Moths of North Carolina
Scientific Name:
Common Name:
Family (Alpha):
« »
View PDFGracillariidae Members:
Marmara Members:
16 NC Records

Marmara fasciella (Chambers, 1875) - White Pine Barkminer Moth



view caption
Taxonomy
Superfamily: Gracillarioidea Family: GracillariidaeSubfamily: GracillariinaeTribe: [Gracillariini]P3 Number: 330236.00 MONA Number: 708.00
Comments: The genus Marmara contains about 20 described species from North America and numerous undescribed species. Most species are monophagous, and the mines have been found on over 80 North American plant genera in 40 families (Eiseman et al., 2017). This suggests that there are dozens of undescribed species in the US.
Species Status: Marmara fasciella is a wide-ranging and genetically diverse species that may be part of a cryptic species complex based on the fact that BOLD specimens are assigned to four BINS.
Identification
Field Guide Descriptions: Online Photographs: MPG, BugGuide, iNaturalist, Google, BAMONA, GBIFTechnical Description, Immature Stages: de Gryse, 1943; Eiseman, 2019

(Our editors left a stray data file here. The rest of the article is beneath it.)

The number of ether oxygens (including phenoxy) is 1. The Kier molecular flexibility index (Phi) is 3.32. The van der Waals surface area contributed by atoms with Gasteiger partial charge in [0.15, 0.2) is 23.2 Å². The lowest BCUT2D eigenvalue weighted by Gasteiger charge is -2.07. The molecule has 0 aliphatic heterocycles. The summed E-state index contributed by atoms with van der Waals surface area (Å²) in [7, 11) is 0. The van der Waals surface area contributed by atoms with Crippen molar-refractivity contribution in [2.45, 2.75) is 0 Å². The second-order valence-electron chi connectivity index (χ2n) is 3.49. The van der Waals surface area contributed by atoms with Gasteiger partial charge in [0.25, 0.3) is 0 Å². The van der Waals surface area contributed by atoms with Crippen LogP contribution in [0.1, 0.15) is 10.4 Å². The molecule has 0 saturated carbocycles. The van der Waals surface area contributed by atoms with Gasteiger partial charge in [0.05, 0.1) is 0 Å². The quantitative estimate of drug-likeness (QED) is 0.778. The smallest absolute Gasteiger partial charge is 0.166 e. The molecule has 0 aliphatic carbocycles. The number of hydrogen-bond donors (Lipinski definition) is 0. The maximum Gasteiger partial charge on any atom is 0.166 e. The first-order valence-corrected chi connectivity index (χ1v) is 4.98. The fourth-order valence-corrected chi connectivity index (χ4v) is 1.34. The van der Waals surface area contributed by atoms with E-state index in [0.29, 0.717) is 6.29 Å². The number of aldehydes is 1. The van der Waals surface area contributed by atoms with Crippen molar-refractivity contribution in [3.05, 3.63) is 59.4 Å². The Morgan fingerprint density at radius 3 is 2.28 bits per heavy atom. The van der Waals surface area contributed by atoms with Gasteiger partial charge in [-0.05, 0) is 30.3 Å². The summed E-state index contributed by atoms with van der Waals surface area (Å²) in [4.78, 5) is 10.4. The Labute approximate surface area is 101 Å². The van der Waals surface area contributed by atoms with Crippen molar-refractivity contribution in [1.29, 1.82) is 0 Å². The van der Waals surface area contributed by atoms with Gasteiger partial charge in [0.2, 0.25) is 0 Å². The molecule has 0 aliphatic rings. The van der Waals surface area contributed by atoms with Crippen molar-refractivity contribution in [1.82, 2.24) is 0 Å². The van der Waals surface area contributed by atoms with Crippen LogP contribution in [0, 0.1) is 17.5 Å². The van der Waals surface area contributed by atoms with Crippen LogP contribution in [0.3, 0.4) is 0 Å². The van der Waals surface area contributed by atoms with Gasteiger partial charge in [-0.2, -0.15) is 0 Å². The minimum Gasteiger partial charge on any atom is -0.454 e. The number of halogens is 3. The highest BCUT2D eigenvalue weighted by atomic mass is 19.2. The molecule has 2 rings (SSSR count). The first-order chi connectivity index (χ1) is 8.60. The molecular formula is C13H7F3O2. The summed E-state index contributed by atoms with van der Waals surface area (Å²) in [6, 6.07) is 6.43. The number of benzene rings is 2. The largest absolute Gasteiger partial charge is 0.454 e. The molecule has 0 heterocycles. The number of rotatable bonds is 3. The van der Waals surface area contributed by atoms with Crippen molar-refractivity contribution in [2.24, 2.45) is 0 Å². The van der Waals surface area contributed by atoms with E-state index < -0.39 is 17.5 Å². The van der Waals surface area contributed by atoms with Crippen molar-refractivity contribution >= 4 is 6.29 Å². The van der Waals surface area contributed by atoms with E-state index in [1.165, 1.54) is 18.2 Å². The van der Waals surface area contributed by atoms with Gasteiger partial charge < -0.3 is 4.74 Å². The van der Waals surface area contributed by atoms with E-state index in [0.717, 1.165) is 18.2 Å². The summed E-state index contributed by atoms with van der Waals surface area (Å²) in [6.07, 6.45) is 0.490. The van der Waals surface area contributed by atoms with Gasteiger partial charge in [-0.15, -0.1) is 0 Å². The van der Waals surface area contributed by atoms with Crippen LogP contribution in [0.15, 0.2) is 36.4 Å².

Adult Markings: The following is primarily based on the original description by Chambers (1875). The thorax, head and palps are silvery white, except for a small brown spot on the outer surface of the second joint of the labial palp. The antenna is fuscous and paler towards the base. The ground color of the forewing is yellowish brown to light brown with a series of broad white fascias or paired blotches that are all margined on the anterior edge with a thin line of dark brown. Two broad white fascias occur at about one-third and two-third the wing length. The second fascia is followed by a pair of dorsal and costal blotches, with the smaller dorsal blotch occurring at the base of the dorsal fringe. The paired blotches are followed by a relatively narrow white fascia before the apex. The fringe is silvery with a faint dark marginal line at the base. A small aggregate of dark scales is often evident anterior to the marginal line. The ground color of the legs is white with a series of dark brown blotches, bands and spotting that is heaviest on the upper portion of the leg and reduced to mostly spots or narrow bands on the lower half. The hind legs are less heavily marked than the other two.